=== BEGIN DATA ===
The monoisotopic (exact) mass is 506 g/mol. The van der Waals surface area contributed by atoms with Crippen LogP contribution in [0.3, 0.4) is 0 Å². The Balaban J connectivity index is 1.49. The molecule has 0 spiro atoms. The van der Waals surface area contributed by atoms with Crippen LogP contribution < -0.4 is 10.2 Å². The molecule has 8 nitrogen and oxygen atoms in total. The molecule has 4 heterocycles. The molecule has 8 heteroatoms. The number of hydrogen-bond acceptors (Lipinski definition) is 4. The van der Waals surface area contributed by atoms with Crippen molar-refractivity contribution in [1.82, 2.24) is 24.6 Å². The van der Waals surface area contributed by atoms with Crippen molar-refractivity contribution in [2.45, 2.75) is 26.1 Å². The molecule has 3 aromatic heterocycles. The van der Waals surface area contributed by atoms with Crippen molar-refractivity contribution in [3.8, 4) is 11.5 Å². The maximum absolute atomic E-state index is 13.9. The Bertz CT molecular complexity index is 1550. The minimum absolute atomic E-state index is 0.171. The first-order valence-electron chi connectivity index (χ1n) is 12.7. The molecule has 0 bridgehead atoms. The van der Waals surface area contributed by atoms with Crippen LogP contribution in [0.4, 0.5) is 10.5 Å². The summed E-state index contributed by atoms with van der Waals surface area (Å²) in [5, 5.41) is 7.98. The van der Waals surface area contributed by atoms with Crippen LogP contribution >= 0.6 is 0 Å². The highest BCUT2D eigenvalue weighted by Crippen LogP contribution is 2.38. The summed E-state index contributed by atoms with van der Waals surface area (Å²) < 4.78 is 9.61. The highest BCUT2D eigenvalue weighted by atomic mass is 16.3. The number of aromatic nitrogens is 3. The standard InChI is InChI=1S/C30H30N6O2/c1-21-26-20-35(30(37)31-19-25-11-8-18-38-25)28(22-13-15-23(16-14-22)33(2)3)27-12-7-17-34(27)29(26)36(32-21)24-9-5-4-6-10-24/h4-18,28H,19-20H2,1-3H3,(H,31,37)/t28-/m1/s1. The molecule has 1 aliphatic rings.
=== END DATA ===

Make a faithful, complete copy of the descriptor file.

The monoisotopic (exact) mass is 506 g/mol. The van der Waals surface area contributed by atoms with Crippen LogP contribution in [0.3, 0.4) is 0 Å². The Balaban J connectivity index is 1.49. The molecule has 0 spiro atoms. The van der Waals surface area contributed by atoms with Crippen LogP contribution < -0.4 is 10.2 Å². The molecule has 8 nitrogen and oxygen atoms in total. The molecule has 4 heterocycles. The molecule has 8 heteroatoms. The number of hydrogen-bond acceptors (Lipinski definition) is 4. The van der Waals surface area contributed by atoms with Crippen molar-refractivity contribution in [1.82, 2.24) is 24.6 Å². The van der Waals surface area contributed by atoms with Crippen molar-refractivity contribution in [2.45, 2.75) is 26.1 Å². The molecule has 3 aromatic heterocycles. The van der Waals surface area contributed by atoms with Crippen molar-refractivity contribution in [3.8, 4) is 11.5 Å². The maximum absolute atomic E-state index is 13.9. The Bertz CT molecular complexity index is 1550. The minimum absolute atomic E-state index is 0.171. The first-order valence-electron chi connectivity index (χ1n) is 12.7. The molecule has 0 bridgehead atoms. The van der Waals surface area contributed by atoms with Crippen LogP contribution in [0.4, 0.5) is 10.5 Å². The summed E-state index contributed by atoms with van der Waals surface area (Å²) in [5, 5.41) is 7.98. The van der Waals surface area contributed by atoms with Crippen LogP contribution >= 0.6 is 0 Å². The highest BCUT2D eigenvalue weighted by Crippen LogP contribution is 2.38. The summed E-state index contributed by atoms with van der Waals surface area (Å²) < 4.78 is 9.61. The highest BCUT2D eigenvalue weighted by atomic mass is 16.3. The number of aromatic nitrogens is 3. The standard InChI is InChI=1S/C30H30N6O2/c1-21-26-20-35(30(37)31-19-25-11-8-18-38-25)28(22-13-15-23(16-14-22)33(2)3)27-12-7-17-34(27)29(26)36(32-21)24-9-5-4-6-10-24/h4-18,28H,19-20H2,1-3H3,(H,31,37)/t28-/m1/s1. The molecule has 1 aliphatic rings.